The art of making nothing at all

Today's posting is a philisophical one. In it, I try to consider how as photographers, the act of making images, actually gets in the way of us being able to truly appreciate / relax / see what is really in front of us. Maybe what I'm saying, is the act of photography can end up with someone chasing so many images, that they are not able to see them anymore. Like a HiFi fanatic, who spends all his money on better audio cable, and finds he is no longer enjoying the music, but is too wrapped up in trying to make the quality perfect, so too, can chasing photographs mean, that we are no longer enjoying the scene, and because we are no longer enjoying it, we aren't able to connect and respond to anything beautiful that is presented to us. So in this posting, I suggest that sometimes, leaving the camera behind, and just letting yourself watch and study, absorb and enjoy the landscape, can be a great way of recharging your own photographic ability.

Lastly, I'm a great believer in things happening when they choose to, and not when I want them to. There will always be another day for photography, and there will always be 'just one more shot' that you want to make. The photographer who is never satisfied, never able to 'get everything', is chasing a dream.


A few weeks ago, I released a new eBook about self-awareness. In it, I covered the biggest stumbling block in making good images - ourselves and our 'issues'.

I've been thinking tonight, that I'm finding that after 10 years of intensive image making, I'm starting to just enjoy not using a camera, not going out specifically to make images. I'm wondering if it's true, that as photographers, we start off with a desire to photograph everything. Most of us have very limited free time, so when we do have that free time, we use it to do as much photography as we can. I can certainly testify that some of my portfolios were made in very intensive 3-week vacation blasts (Iceland in 2004 for instance).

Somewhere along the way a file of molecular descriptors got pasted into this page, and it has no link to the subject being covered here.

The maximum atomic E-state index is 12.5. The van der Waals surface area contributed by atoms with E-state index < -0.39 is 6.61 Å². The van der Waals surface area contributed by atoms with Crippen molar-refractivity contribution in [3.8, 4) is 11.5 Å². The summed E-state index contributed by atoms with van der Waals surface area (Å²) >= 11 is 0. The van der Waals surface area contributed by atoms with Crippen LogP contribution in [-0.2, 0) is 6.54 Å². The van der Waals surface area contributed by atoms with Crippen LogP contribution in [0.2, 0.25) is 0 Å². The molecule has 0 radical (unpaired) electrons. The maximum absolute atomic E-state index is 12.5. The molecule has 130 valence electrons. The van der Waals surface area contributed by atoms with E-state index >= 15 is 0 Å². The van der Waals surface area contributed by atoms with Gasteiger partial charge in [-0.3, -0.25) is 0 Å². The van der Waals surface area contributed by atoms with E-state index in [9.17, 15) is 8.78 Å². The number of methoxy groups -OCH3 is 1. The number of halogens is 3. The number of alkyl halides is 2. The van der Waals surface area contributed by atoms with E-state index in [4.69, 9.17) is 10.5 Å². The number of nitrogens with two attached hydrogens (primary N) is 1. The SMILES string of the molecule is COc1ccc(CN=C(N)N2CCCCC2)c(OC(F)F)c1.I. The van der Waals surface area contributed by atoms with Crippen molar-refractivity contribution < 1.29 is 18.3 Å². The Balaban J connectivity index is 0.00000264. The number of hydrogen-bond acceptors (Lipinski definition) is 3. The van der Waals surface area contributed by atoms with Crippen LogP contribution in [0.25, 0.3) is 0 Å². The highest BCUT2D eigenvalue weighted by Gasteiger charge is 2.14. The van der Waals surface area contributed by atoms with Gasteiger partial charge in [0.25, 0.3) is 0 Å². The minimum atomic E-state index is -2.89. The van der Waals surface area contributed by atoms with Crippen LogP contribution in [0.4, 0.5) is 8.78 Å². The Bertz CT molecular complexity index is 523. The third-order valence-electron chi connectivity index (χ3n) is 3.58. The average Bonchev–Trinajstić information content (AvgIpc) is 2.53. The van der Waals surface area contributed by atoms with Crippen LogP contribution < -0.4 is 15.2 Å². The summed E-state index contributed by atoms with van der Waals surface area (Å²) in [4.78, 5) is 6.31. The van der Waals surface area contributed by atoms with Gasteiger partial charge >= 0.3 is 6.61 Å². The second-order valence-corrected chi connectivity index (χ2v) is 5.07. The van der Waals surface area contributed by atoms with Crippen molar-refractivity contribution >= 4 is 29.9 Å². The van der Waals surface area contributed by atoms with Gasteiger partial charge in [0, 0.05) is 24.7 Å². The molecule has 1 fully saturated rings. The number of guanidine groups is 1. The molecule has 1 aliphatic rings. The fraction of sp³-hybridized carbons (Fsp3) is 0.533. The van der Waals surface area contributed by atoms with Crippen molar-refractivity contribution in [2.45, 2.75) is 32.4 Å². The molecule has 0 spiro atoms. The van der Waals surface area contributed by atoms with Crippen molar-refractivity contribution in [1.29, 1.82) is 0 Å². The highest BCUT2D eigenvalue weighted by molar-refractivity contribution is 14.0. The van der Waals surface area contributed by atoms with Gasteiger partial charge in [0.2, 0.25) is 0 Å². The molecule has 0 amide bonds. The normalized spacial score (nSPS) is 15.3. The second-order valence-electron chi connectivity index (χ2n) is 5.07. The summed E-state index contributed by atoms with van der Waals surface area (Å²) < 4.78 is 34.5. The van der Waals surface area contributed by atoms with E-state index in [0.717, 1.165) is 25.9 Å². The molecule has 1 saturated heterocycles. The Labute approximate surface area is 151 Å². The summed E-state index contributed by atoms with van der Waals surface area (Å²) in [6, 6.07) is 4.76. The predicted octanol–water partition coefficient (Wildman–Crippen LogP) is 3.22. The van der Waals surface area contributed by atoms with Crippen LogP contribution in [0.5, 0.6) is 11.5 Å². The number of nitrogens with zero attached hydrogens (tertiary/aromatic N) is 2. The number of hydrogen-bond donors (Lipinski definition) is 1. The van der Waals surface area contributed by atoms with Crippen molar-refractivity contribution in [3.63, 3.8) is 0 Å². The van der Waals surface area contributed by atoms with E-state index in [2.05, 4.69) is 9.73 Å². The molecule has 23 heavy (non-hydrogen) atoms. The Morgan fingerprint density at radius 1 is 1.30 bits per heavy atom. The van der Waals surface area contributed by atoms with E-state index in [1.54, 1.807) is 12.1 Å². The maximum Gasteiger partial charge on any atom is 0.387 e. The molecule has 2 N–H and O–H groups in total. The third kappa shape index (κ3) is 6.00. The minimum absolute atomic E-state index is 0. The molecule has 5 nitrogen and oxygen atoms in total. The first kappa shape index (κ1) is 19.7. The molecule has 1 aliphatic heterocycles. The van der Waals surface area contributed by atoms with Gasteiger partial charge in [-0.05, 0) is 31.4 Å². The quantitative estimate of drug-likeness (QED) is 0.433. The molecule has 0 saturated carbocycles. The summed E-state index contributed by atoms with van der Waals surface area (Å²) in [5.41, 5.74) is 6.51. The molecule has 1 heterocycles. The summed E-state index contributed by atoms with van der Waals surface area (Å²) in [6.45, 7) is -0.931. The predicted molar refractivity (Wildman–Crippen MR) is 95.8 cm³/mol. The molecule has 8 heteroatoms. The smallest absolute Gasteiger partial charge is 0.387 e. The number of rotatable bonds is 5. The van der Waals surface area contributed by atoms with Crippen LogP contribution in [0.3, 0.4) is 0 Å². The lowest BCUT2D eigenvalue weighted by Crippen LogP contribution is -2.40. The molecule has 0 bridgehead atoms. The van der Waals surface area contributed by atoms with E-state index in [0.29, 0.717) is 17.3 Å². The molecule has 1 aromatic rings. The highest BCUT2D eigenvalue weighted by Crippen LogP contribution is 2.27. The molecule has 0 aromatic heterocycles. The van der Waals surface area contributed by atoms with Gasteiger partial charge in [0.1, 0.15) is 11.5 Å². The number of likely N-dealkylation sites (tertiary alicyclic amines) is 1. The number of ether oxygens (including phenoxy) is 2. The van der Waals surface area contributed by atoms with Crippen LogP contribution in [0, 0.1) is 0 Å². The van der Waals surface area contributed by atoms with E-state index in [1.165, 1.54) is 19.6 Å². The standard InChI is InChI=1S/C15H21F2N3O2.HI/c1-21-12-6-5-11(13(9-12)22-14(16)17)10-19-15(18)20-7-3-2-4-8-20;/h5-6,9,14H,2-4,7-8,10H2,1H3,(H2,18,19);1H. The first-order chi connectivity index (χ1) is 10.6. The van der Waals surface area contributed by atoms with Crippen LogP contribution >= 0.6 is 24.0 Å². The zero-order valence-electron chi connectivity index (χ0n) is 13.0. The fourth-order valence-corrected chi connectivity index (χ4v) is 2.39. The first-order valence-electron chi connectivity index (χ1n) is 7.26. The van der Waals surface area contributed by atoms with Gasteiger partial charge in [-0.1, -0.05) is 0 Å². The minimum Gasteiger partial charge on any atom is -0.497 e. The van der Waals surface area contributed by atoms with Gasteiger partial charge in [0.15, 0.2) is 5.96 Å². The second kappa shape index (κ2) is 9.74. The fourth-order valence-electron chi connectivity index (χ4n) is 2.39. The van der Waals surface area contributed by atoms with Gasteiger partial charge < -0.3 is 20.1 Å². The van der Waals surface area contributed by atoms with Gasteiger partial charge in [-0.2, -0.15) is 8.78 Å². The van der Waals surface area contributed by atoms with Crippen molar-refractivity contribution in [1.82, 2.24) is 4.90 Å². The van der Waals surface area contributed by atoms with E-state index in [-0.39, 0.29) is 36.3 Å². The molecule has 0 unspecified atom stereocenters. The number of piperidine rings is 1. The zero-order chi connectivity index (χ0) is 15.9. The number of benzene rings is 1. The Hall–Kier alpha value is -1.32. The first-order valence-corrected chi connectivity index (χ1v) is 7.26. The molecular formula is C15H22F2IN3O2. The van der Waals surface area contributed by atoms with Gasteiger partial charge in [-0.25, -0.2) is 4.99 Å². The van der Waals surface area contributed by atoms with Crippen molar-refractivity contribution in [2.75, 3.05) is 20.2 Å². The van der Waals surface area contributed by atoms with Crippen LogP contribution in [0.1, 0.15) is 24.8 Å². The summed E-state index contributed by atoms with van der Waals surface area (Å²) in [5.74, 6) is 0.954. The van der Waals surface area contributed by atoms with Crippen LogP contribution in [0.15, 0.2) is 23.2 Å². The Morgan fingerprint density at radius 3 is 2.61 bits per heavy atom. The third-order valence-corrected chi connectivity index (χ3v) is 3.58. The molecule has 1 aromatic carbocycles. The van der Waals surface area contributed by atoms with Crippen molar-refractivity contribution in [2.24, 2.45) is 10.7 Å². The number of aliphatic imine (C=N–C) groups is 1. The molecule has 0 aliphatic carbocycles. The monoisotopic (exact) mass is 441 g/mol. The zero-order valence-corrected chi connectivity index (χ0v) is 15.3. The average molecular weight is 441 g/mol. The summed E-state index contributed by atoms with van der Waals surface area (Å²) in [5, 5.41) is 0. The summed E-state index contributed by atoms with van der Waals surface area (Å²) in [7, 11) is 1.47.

But I've become more patient as a photographer. I like to just wait until things happen and I'm faced with something that I find inspiring. I also love to take the pressure of, by simply leaving the camera behind, and just wonder around a location and enjoy it for what it is.

There's something very enjoyable about looking at sand, and how the sand interacts with the sea, with a photographer's eye, but with no picture in mind, and no camera at hand. Where once I would be frustrated and wish to have my camera with me to photograph these moments, I now relish just enjoying them as they happen. I think this is because I know that amazing moments happen all the time. I often read articles where photographers explain how something suddenly amazing happened. Well, these things happen all the time. So it's very nice to just walk around and enjoy them.

I'm wondering if this intensity to make images is slowly ground down to a more relaxed attitude towards making new work. I feel no massive pressure to make new work, because I believe it happens when I least expect it to, and not when I command it. I also wonder that the things I loved about scenery to start with, before I owned a camera, are now overcoming the almost blinding desire to make images more than enjoy the scenery for what it is.

Maybe the ultimate act in photography, is to not photograph anything at all, but just recognise a moment, let it imprint itself onto your soul, for the briefest of moments, and enjoy it for what it is: a moment in life where we were conscious of what we saw and felt.